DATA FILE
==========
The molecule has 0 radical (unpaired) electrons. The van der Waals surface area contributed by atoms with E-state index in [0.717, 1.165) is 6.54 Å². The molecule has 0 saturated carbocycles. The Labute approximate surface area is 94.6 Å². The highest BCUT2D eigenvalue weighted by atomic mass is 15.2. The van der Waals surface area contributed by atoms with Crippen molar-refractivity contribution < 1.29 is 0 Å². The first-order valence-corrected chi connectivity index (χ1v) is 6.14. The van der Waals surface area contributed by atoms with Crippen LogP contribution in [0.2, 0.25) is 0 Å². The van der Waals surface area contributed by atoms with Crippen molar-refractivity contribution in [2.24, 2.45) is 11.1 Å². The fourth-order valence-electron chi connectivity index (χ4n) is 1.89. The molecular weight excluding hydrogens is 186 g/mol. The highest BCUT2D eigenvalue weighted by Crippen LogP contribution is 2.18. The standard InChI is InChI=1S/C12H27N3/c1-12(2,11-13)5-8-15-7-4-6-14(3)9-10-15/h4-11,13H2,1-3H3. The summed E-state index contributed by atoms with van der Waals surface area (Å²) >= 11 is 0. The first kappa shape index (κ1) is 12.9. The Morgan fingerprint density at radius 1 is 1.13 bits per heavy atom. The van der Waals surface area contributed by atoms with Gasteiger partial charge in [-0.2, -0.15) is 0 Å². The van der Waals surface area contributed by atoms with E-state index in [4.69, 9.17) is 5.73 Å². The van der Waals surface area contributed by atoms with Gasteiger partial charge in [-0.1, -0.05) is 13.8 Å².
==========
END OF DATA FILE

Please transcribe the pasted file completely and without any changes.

The molecule has 0 radical (unpaired) electrons. The van der Waals surface area contributed by atoms with E-state index in [0.717, 1.165) is 6.54 Å². The molecule has 0 saturated carbocycles. The Labute approximate surface area is 94.6 Å². The highest BCUT2D eigenvalue weighted by atomic mass is 15.2. The van der Waals surface area contributed by atoms with Crippen molar-refractivity contribution < 1.29 is 0 Å². The first-order valence-corrected chi connectivity index (χ1v) is 6.14. The van der Waals surface area contributed by atoms with Crippen LogP contribution in [0.2, 0.25) is 0 Å². The van der Waals surface area contributed by atoms with Crippen molar-refractivity contribution in [2.24, 2.45) is 11.1 Å². The fourth-order valence-electron chi connectivity index (χ4n) is 1.89. The molecular weight excluding hydrogens is 186 g/mol. The highest BCUT2D eigenvalue weighted by Crippen LogP contribution is 2.18. The standard InChI is InChI=1S/C12H27N3/c1-12(2,11-13)5-8-15-7-4-6-14(3)9-10-15/h4-11,13H2,1-3H3. The summed E-state index contributed by atoms with van der Waals surface area (Å²) >= 11 is 0. The first kappa shape index (κ1) is 12.9. The Morgan fingerprint density at radius 1 is 1.13 bits per heavy atom. The van der Waals surface area contributed by atoms with Gasteiger partial charge in [-0.2, -0.15) is 0 Å². The van der Waals surface area contributed by atoms with E-state index in [4.69, 9.17) is 5.73 Å². The van der Waals surface area contributed by atoms with Gasteiger partial charge in [-0.1, -0.05) is 13.8 Å².